I’m invited to the wedding of a relative who travels a lot. So far, I have invitations to a bridal shower, the wedding ceremony, and a follow-up party several months later. That’s three gifts I need to buy, and I’m a bit stumped. They don’t have a registry, and the mother of the bride has suggested that guests purchase something meaningful that we think the couple will enjoy. Help! I’m having a shopping crisis!

Registries are always optional, but they are a convenience for your guests so they don’t have the added stress of trying to purchase something “meaningful”—and you don’t have the added “joy” of receiving something meaningful to them and… not to you. But your registry information does not belong on your invitation. It can, however, go on your wedding website! Preferably with a minimum of self-indulgent fussing. No one needs to read a paragraph of you working out your guilt about how, “Of course they don’t have to bring a gift—you’d be glad to just get some of their cleaning rags or perhaps an old sock, but if they really wanted to get you something, you guess they could get you something on this list or donate to one of seven worthy charities, but only if they are so moved.” No. 👏 One. 👏 Cares. Do you have a registry? Just put a link to it. Done. Though if you do want to go off the beaten path with your registry, Squarespace has one of the most flexible registry options out there. When you build a wedding website with Squarespace, you can link out to any registry you want using their image blocks (which are especially great if you’re using an indie registry company or charity service). Or you can add your Zola registry right there on the page with one click. You can also include a simple donation button if you’re hoping for cash. Just save the apologies and the guessing games.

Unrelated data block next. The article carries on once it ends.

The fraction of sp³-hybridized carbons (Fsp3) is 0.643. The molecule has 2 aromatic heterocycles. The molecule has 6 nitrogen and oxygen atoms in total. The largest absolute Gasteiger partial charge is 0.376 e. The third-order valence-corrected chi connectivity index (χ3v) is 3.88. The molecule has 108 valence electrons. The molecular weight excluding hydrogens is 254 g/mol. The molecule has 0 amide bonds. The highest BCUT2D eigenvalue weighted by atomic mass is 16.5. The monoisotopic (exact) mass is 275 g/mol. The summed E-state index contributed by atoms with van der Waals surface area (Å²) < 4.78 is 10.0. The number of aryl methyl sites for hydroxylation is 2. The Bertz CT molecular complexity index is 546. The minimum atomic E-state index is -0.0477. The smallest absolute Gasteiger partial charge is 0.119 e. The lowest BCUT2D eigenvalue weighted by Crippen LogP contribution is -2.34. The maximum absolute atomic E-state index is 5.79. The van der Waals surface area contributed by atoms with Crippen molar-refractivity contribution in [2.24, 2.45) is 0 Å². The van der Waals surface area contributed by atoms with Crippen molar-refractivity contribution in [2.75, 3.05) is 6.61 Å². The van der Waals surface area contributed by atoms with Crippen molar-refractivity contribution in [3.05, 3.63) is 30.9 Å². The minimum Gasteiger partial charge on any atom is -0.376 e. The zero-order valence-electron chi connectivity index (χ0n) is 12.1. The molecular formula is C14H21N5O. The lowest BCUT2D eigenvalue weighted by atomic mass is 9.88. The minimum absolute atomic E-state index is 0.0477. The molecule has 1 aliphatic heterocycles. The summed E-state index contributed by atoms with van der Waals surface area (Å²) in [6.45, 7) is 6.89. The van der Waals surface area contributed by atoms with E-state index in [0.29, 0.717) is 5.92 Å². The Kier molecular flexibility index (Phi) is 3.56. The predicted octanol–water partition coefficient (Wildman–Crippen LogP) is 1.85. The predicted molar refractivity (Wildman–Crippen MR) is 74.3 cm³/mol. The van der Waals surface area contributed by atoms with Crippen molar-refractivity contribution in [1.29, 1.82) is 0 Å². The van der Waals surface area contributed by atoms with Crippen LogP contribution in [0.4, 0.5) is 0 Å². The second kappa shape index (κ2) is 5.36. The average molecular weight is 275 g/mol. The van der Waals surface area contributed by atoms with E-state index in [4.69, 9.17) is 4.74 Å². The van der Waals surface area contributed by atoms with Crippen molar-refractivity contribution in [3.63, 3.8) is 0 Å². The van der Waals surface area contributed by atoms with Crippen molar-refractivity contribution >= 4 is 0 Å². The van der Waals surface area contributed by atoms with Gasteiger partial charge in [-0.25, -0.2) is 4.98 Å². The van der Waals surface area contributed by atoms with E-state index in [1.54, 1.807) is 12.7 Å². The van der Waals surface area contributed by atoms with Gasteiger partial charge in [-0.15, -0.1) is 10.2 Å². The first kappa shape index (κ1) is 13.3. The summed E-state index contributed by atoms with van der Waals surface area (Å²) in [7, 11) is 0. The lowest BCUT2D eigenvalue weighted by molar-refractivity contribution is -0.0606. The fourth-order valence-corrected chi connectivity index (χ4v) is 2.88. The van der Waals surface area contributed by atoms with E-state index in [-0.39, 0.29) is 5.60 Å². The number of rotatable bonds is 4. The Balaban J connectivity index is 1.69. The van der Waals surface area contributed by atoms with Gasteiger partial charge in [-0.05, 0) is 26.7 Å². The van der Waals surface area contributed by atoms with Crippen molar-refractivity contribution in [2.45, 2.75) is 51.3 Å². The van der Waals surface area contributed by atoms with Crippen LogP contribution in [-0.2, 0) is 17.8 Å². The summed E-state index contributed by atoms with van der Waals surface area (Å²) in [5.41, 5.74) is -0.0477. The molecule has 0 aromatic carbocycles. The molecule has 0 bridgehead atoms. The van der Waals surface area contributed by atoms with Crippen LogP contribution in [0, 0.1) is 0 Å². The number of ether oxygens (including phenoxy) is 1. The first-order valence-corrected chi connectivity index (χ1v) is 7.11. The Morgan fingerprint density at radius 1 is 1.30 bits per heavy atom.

A wedding website as shown on an Apple computer screen

Don’t: Be Confusing About Children

About a year ago, my cousin got engaged. So exciting! They got things planned pretty quickly and sent out save the dates—bride’s family vacation house in a Great Lakes town, June, Saturday night. A few months after that, they let me know it was going to be a childfree wedding. Okay! I mean, obviously that’s a bit harder for me, but I’m totally fine with babysitters, and they said they were even going to provide a sitter. Still so excited to go!